UN 2010 Resolutions established the principle that water and sanitation are universal human rights, and affirmed that States have the primary responsibility to insure the full realization of them, just as of all human rights. However, Resolutions are soft law instruments, declarations of principles, without binding effect over the State parties. We need to go beyond such a declamatory step, that has proved so far to be ineffective in contrasting marketization of the human right, and too weak for leading to its actual implementation.
In order not to leave to markets the definition of how the human right to water may be implemented, we need new instruments drawing binding norms of implementation out of the UN Resolutions. We believe that this is urgent. As a matter of facts, the relationship between man and nature has profoundly changed over recent decades due to extraordinary technological developments. As for water resources and naturally managed water for living, the prospect is to substitute the naturally managed cycle with a technological cycle, managed by markets, suitable to create profits and to support models of government entrusted to those with specific interests (stakeholders), but removed from citizens and National Parliaments.
We need to open a way towards a further step, we need to get a new constitutionalism, no longer limited to the defense of fundamental rights, but including fundamental common goods indispensable to life, and no longer national, but supranational, able to go beyond the individualistic logic of rights and the “localism” of national politics.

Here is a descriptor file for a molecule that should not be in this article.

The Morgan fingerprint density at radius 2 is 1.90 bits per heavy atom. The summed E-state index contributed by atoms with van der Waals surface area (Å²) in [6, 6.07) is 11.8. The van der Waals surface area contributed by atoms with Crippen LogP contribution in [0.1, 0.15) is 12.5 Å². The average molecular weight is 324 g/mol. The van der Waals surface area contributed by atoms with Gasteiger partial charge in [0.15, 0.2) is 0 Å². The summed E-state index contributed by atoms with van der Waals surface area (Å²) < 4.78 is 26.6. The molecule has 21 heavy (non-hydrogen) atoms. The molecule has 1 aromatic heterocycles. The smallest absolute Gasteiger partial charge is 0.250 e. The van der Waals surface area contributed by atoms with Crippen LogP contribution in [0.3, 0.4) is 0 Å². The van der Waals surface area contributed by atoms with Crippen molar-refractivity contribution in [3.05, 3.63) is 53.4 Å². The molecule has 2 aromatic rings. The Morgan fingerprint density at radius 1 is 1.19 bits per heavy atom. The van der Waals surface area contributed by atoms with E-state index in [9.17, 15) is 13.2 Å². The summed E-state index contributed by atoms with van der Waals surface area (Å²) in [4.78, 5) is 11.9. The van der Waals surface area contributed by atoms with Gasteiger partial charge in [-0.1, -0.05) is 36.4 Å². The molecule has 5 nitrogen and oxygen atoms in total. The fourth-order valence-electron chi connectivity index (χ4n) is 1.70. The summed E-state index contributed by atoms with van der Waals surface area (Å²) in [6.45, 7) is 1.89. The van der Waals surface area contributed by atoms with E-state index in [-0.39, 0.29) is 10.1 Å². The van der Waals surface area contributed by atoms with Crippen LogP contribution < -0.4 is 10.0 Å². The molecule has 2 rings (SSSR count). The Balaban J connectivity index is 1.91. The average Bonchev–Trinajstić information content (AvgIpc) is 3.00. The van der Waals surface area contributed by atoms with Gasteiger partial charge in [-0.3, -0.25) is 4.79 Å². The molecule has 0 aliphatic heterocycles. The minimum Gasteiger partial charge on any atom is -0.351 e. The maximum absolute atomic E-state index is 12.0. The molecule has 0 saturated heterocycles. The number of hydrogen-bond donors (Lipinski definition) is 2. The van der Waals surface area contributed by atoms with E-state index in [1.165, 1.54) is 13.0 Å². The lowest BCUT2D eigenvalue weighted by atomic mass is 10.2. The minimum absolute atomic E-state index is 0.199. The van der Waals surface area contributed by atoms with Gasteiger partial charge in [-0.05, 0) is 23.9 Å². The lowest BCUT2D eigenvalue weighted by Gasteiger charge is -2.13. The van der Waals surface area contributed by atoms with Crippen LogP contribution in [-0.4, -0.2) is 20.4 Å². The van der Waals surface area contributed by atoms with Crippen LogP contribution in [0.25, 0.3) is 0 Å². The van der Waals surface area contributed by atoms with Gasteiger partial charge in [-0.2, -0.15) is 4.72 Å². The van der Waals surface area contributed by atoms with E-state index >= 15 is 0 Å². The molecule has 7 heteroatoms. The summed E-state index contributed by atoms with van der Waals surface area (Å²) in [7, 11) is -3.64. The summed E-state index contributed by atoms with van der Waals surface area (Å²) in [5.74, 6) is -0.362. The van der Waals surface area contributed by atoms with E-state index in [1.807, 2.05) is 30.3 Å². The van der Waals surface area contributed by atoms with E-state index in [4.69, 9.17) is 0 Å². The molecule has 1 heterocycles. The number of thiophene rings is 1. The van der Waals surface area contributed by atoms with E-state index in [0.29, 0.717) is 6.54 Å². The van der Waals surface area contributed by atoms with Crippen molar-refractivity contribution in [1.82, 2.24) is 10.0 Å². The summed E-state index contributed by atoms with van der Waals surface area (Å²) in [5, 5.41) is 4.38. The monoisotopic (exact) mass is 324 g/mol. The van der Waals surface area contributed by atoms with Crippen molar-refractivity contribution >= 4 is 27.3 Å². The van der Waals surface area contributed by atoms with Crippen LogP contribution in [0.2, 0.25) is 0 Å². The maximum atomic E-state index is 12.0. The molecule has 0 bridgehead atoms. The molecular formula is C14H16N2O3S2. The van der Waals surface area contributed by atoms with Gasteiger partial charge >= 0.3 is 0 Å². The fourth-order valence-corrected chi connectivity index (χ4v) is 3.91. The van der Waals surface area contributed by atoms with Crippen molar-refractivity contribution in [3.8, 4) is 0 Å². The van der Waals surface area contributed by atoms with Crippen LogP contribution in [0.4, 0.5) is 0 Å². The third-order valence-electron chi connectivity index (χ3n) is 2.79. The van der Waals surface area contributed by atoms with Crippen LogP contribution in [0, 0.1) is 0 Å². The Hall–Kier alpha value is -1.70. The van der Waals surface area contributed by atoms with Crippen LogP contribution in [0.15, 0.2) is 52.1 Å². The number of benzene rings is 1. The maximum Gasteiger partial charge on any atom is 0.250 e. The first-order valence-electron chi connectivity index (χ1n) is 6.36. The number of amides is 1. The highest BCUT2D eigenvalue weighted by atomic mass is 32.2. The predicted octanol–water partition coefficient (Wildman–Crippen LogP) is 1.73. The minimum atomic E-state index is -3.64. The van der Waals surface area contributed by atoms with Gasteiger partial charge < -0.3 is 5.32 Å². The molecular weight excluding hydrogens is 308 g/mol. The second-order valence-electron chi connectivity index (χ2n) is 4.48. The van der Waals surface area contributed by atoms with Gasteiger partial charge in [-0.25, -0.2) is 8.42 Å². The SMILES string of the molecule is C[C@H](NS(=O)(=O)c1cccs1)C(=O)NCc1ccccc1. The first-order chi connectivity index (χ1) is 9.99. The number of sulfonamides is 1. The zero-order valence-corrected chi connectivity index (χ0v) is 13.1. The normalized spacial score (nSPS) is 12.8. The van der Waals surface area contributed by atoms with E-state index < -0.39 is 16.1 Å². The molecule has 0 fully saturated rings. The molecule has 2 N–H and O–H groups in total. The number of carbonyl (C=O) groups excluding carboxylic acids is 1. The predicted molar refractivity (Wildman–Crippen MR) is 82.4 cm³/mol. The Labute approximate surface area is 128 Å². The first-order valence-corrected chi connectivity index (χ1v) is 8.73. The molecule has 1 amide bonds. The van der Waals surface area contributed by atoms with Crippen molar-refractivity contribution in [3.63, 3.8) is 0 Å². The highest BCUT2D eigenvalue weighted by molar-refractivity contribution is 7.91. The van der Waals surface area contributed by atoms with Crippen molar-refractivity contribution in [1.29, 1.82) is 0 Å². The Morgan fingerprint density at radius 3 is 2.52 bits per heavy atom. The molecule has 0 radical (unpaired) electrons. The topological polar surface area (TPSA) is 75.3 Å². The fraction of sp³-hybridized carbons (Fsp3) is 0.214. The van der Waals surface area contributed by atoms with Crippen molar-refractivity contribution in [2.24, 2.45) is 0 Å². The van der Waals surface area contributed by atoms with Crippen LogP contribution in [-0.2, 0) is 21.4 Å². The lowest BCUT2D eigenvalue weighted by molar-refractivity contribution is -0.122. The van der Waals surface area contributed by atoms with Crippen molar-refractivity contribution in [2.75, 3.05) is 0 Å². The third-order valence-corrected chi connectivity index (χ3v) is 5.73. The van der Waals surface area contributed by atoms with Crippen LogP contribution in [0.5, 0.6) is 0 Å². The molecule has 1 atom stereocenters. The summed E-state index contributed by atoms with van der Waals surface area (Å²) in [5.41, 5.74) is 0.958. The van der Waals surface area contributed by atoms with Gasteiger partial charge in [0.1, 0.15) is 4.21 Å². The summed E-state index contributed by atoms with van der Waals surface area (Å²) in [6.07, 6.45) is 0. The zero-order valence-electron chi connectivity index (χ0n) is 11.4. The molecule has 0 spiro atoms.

This requires political innovation. On the one side, it demands a new phase of mobilization for the defense of human rights in the current context of financial capitalism. Mobilization from States: they ought to actively engage submitting to the International Community new legal instruments for the implementation of the human right to water, and opening a negotiation with the UN Council of Human Rights. And mobilization of citizens, Water Movements and Networks, NGOs: they succeeded in mobilizing public opinions for the acknowledgement of the human right to water, and for opposing the process of water service privatization. They should now feel committed in launching new instruments for concretely realizing the human right, and claim from their own State ratification of them.
On the other side, it demands that we identify a new legal instrument strong enough for binding States to the realization of the human right to water as a universal and specific human right, against the tendency to reduce the human right to access to water at an affordable price from the World Bank and Corporations, with the support of the United Nations.